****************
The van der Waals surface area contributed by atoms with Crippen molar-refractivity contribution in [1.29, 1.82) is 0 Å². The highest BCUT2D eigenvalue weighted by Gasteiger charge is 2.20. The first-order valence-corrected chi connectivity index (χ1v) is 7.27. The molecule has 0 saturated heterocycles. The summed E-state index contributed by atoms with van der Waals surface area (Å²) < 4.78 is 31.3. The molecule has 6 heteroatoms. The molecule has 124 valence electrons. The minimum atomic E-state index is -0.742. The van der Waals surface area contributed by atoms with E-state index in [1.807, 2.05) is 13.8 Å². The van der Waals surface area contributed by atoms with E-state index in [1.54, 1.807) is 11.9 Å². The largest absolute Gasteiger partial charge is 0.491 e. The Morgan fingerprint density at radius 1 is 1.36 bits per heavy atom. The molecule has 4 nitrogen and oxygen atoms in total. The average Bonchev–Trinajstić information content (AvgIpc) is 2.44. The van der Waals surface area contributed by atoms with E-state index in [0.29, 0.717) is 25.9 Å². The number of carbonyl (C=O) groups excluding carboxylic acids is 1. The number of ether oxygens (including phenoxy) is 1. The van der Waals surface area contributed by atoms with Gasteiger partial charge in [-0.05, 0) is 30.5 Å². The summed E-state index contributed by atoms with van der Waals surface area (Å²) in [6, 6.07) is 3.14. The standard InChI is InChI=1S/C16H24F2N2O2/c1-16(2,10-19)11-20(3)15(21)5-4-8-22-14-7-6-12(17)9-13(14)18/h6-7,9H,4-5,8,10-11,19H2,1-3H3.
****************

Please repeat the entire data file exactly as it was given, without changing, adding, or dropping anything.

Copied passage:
The van der Waals surface area contributed by atoms with Crippen molar-refractivity contribution in [1.29, 1.82) is 0 Å². The highest BCUT2D eigenvalue weighted by Gasteiger charge is 2.20. The first-order valence-corrected chi connectivity index (χ1v) is 7.27. The molecule has 0 saturated heterocycles. The summed E-state index contributed by atoms with van der Waals surface area (Å²) < 4.78 is 31.3. The molecule has 6 heteroatoms. The molecule has 124 valence electrons. The minimum atomic E-state index is -0.742. The van der Waals surface area contributed by atoms with E-state index in [1.807, 2.05) is 13.8 Å². The van der Waals surface area contributed by atoms with E-state index in [1.54, 1.807) is 11.9 Å². The largest absolute Gasteiger partial charge is 0.491 e. The Morgan fingerprint density at radius 1 is 1.36 bits per heavy atom. The molecule has 4 nitrogen and oxygen atoms in total. The average Bonchev–Trinajstić information content (AvgIpc) is 2.44. The van der Waals surface area contributed by atoms with E-state index in [0.29, 0.717) is 25.9 Å². The number of carbonyl (C=O) groups excluding carboxylic acids is 1. The number of ether oxygens (including phenoxy) is 1. The van der Waals surface area contributed by atoms with Gasteiger partial charge in [-0.05, 0) is 30.5 Å². The summed E-state index contributed by atoms with van der Waals surface area (Å²) in [6, 6.07) is 3.14. The standard InChI is InChI=1S/C16H24F2N2O2/c1-16(2,10-19)11-20(3)15(21)5-4-8-22-14-7-6-12(17)9-13(14)18/h6-7,9H,4-5,8,10-11,19H2,1-3H3.